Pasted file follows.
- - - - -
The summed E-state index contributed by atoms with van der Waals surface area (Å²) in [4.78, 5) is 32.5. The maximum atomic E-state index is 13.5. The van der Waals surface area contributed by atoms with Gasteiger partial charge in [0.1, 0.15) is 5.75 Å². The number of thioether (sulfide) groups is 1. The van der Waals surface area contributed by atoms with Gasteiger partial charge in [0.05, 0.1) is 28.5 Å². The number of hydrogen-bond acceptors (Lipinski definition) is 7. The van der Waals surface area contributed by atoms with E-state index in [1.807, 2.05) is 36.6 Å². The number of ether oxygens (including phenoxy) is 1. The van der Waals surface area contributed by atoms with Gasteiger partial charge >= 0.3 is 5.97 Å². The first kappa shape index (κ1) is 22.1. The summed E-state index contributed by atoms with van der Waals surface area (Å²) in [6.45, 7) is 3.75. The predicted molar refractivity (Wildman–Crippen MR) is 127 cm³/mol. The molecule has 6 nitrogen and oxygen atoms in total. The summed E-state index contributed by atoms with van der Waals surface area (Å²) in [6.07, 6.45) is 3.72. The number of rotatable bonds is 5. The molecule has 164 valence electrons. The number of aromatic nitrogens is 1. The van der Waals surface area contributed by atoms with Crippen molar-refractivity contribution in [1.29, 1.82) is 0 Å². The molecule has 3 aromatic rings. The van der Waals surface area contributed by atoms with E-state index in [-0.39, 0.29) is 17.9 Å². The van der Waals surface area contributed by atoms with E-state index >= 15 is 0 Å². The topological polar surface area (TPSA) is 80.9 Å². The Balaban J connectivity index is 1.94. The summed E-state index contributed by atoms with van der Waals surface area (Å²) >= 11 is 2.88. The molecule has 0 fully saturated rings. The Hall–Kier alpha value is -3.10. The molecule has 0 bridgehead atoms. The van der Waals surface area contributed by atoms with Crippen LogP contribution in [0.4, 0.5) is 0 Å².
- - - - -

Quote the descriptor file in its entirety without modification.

The summed E-state index contributed by atoms with van der Waals surface area (Å²) in [4.78, 5) is 32.5. The maximum atomic E-state index is 13.5. The van der Waals surface area contributed by atoms with Gasteiger partial charge in [0.1, 0.15) is 5.75 Å². The number of thioether (sulfide) groups is 1. The van der Waals surface area contributed by atoms with Gasteiger partial charge in [0.05, 0.1) is 28.5 Å². The number of hydrogen-bond acceptors (Lipinski definition) is 7. The van der Waals surface area contributed by atoms with E-state index in [1.807, 2.05) is 36.6 Å². The number of ether oxygens (including phenoxy) is 1. The van der Waals surface area contributed by atoms with Gasteiger partial charge >= 0.3 is 5.97 Å². The first kappa shape index (κ1) is 22.1. The summed E-state index contributed by atoms with van der Waals surface area (Å²) in [6.45, 7) is 3.75. The predicted molar refractivity (Wildman–Crippen MR) is 127 cm³/mol. The molecule has 6 nitrogen and oxygen atoms in total. The summed E-state index contributed by atoms with van der Waals surface area (Å²) in [6.07, 6.45) is 3.72. The number of rotatable bonds is 5. The molecule has 164 valence electrons. The number of aromatic nitrogens is 1. The van der Waals surface area contributed by atoms with Crippen molar-refractivity contribution in [1.29, 1.82) is 0 Å². The molecule has 3 aromatic rings. The van der Waals surface area contributed by atoms with E-state index in [-0.39, 0.29) is 17.9 Å². The van der Waals surface area contributed by atoms with E-state index >= 15 is 0 Å². The topological polar surface area (TPSA) is 80.9 Å². The Balaban J connectivity index is 1.94. The summed E-state index contributed by atoms with van der Waals surface area (Å²) >= 11 is 2.88. The molecule has 0 fully saturated rings. The Hall–Kier alpha value is -3.10. The molecule has 0 bridgehead atoms. The van der Waals surface area contributed by atoms with Crippen LogP contribution in [0.4, 0.5) is 0 Å².